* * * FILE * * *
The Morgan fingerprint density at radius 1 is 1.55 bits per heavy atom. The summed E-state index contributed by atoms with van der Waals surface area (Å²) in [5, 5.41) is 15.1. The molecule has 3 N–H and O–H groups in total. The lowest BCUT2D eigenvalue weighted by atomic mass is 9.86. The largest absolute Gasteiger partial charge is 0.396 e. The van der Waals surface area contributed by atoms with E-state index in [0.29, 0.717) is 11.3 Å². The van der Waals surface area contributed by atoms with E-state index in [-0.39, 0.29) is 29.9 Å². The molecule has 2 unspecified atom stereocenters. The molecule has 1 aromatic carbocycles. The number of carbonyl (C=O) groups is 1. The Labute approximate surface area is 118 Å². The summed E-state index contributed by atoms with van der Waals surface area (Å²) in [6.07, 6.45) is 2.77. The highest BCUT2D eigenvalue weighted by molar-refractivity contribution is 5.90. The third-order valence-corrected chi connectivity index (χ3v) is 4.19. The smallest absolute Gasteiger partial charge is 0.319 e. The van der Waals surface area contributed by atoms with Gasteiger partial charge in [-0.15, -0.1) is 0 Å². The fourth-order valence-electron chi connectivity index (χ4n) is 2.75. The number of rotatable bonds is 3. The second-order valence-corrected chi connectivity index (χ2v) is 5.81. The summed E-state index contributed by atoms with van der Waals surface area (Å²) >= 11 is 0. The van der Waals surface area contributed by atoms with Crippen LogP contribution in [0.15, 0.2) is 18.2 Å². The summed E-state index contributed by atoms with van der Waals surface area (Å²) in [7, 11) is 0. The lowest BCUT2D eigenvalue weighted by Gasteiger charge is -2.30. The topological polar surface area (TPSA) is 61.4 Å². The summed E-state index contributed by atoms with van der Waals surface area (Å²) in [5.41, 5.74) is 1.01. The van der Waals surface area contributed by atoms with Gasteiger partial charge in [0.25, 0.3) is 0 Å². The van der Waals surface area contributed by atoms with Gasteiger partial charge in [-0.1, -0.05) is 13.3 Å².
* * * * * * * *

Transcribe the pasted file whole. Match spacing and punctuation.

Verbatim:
The Morgan fingerprint density at radius 1 is 1.55 bits per heavy atom. The summed E-state index contributed by atoms with van der Waals surface area (Å²) in [5, 5.41) is 15.1. The molecule has 3 N–H and O–H groups in total. The lowest BCUT2D eigenvalue weighted by atomic mass is 9.86. The largest absolute Gasteiger partial charge is 0.396 e. The van der Waals surface area contributed by atoms with E-state index in [0.29, 0.717) is 11.3 Å². The van der Waals surface area contributed by atoms with E-state index in [-0.39, 0.29) is 29.9 Å². The molecule has 2 unspecified atom stereocenters. The molecule has 1 aromatic carbocycles. The number of carbonyl (C=O) groups is 1. The Labute approximate surface area is 118 Å². The summed E-state index contributed by atoms with van der Waals surface area (Å²) in [6.07, 6.45) is 2.77. The highest BCUT2D eigenvalue weighted by molar-refractivity contribution is 5.90. The third-order valence-corrected chi connectivity index (χ3v) is 4.19. The smallest absolute Gasteiger partial charge is 0.319 e. The van der Waals surface area contributed by atoms with Gasteiger partial charge in [-0.15, -0.1) is 0 Å². The fourth-order valence-electron chi connectivity index (χ4n) is 2.75. The number of rotatable bonds is 3. The second-order valence-corrected chi connectivity index (χ2v) is 5.81. The summed E-state index contributed by atoms with van der Waals surface area (Å²) >= 11 is 0. The van der Waals surface area contributed by atoms with Crippen LogP contribution in [0.15, 0.2) is 18.2 Å². The summed E-state index contributed by atoms with van der Waals surface area (Å²) in [7, 11) is 0. The lowest BCUT2D eigenvalue weighted by Gasteiger charge is -2.30. The topological polar surface area (TPSA) is 61.4 Å². The summed E-state index contributed by atoms with van der Waals surface area (Å²) in [5.41, 5.74) is 1.01. The van der Waals surface area contributed by atoms with Gasteiger partial charge in [0.25, 0.3) is 0 Å². The van der Waals surface area contributed by atoms with Gasteiger partial charge in [-0.1, -0.05) is 13.3 Å².